M: Absolutely, and I love that you've connected this advocacy work with music so much, because even you released the song No More Dysphoria to kind of go along with the organization, which has all been very cool, and you make really rad merch for it so you can really tell that it has those music and band roots which is just so great. To dive a little more into your music then unless, sorry was there something you wanted to say there?
N: No yeah, you're good.
M: Awesome, so your most recent album is Heart Racer, and it was released this year. And in it you continue to explore major themes of love and loss, which are themes that can be found throughout your music. And what's really vulnerable is that you often explore them in ways that aren't considered favorable you know? You're honest about feelings of abandonment, self-pity, destructive cycles of grieving, and that idea of not wanting to let go. So what do you think is the impact of opening up about these feelings that so many people feel like a shame to express?
N: I guess, I don't know- well that's not true. I was gonna say I guess I don't really know the impact of people personally, but that's true I can recall a couple times at shows where people have come up to me and been like you know “I really wish I found your music when I was in high school” or something, which I thought that was like really cool to hear. I guess, I guess it's like hard to completely know what kind of impact it's made on people as a whole, I mean obviously I know like just like from whoever reaches out with kind words and stuff like that which you know I super appreciate, but you know as far as the masses go it's like hard to super say but you know I could say like the impact it's made on me to be so vulnerable, and open about a lot of the things I've gone through with music. It's just I don't know, made me even just better at communicating in general, like in my relationships with people (sorry yeah sorry just for anyone watching I'm at work) yeah so I don't know it just made me better at communicating with people in general in my personal relationships, just because I've always been such a closed off kind of person. I've journaled my whole life so I'm just really used to only expressing my feelings in my head so thankfully to music and people who even just like care enough to stick around and listen and be fans, it's given me the opportunity to talk out loud which I'm super grateful for.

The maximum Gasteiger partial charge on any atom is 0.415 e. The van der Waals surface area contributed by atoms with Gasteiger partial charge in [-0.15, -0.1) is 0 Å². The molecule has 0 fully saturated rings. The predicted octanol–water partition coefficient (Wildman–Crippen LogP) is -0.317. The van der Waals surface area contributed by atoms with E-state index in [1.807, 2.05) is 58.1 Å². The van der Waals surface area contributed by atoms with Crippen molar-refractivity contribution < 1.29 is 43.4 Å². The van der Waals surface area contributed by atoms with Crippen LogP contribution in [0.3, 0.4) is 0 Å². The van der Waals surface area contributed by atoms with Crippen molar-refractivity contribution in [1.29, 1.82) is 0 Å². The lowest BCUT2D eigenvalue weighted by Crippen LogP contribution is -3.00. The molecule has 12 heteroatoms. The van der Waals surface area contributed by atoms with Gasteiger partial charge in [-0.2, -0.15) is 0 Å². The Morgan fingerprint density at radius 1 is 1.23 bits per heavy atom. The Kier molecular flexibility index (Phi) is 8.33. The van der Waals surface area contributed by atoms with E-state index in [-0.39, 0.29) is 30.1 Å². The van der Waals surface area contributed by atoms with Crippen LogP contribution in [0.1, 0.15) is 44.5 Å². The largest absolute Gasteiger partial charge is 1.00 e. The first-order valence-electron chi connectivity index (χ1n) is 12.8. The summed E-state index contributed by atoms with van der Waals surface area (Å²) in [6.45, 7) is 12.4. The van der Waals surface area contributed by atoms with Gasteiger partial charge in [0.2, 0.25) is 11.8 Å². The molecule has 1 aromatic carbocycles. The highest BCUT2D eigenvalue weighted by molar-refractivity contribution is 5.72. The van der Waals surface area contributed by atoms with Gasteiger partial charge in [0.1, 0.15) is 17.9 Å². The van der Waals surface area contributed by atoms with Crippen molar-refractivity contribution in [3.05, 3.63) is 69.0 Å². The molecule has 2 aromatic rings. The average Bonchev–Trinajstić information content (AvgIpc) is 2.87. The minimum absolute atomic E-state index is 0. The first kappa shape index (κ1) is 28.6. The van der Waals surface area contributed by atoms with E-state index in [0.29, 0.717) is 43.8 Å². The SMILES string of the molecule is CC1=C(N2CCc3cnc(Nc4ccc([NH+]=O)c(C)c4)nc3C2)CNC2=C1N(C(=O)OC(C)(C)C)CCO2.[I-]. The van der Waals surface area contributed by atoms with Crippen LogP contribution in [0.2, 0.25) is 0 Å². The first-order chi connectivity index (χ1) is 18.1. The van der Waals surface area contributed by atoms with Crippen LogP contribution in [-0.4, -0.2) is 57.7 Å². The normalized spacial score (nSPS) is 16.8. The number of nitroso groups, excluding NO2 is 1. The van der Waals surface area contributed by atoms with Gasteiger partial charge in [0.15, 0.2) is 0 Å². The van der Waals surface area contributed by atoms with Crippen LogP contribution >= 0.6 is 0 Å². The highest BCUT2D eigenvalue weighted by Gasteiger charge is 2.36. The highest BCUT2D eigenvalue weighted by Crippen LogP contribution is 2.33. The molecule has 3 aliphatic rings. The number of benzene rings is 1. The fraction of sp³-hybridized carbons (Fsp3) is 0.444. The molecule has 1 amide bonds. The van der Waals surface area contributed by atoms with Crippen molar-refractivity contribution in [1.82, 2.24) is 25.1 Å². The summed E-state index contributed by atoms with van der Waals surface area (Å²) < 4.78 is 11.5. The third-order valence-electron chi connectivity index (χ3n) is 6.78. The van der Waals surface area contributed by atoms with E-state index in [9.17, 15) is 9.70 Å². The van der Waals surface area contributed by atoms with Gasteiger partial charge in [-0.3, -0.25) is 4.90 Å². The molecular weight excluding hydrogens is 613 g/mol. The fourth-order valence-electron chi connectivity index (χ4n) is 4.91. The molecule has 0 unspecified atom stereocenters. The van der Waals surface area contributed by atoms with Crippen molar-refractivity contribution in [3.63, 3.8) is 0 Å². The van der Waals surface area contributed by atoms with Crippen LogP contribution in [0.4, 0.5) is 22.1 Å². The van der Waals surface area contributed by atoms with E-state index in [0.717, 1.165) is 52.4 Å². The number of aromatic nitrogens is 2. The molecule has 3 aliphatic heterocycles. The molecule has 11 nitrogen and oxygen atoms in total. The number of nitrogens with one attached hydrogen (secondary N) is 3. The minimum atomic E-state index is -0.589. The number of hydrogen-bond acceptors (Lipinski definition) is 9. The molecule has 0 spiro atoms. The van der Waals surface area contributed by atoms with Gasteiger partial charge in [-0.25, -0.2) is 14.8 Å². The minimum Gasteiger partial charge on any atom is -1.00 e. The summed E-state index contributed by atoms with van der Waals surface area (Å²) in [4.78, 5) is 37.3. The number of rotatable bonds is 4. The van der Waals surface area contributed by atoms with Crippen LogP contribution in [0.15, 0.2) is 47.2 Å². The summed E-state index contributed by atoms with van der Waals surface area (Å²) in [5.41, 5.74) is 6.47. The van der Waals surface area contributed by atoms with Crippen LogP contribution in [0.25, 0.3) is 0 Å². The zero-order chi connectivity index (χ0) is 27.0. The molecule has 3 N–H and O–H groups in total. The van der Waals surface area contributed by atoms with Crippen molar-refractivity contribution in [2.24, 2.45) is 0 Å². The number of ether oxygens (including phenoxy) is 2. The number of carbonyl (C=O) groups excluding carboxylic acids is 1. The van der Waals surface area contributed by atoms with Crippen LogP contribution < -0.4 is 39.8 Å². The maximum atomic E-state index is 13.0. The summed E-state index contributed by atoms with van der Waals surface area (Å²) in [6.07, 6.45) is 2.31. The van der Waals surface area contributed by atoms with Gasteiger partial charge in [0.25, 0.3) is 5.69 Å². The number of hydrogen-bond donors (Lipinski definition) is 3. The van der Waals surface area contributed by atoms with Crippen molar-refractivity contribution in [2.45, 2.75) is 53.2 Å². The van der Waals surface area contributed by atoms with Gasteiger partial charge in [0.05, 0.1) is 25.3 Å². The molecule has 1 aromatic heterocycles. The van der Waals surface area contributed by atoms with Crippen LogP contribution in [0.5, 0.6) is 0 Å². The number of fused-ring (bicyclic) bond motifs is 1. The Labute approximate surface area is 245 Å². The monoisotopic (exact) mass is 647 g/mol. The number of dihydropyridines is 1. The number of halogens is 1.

M: I love that so much, and I like that you were able to see that impact of like on other people but also just how being able to express that you know publicly has impacted you that's really powerful. And I wanted to kind of zero in on something about Heart Racer which is that it's an incredibly collaborative album you know, it's featuring the work and talent of so many other queer musicians you know, such as having Jeremy Hunter who was actually on a previous episode of Tunes Tuesday was playing trumpet in the song Boomerang, so what was it like to include all these other artists on your album?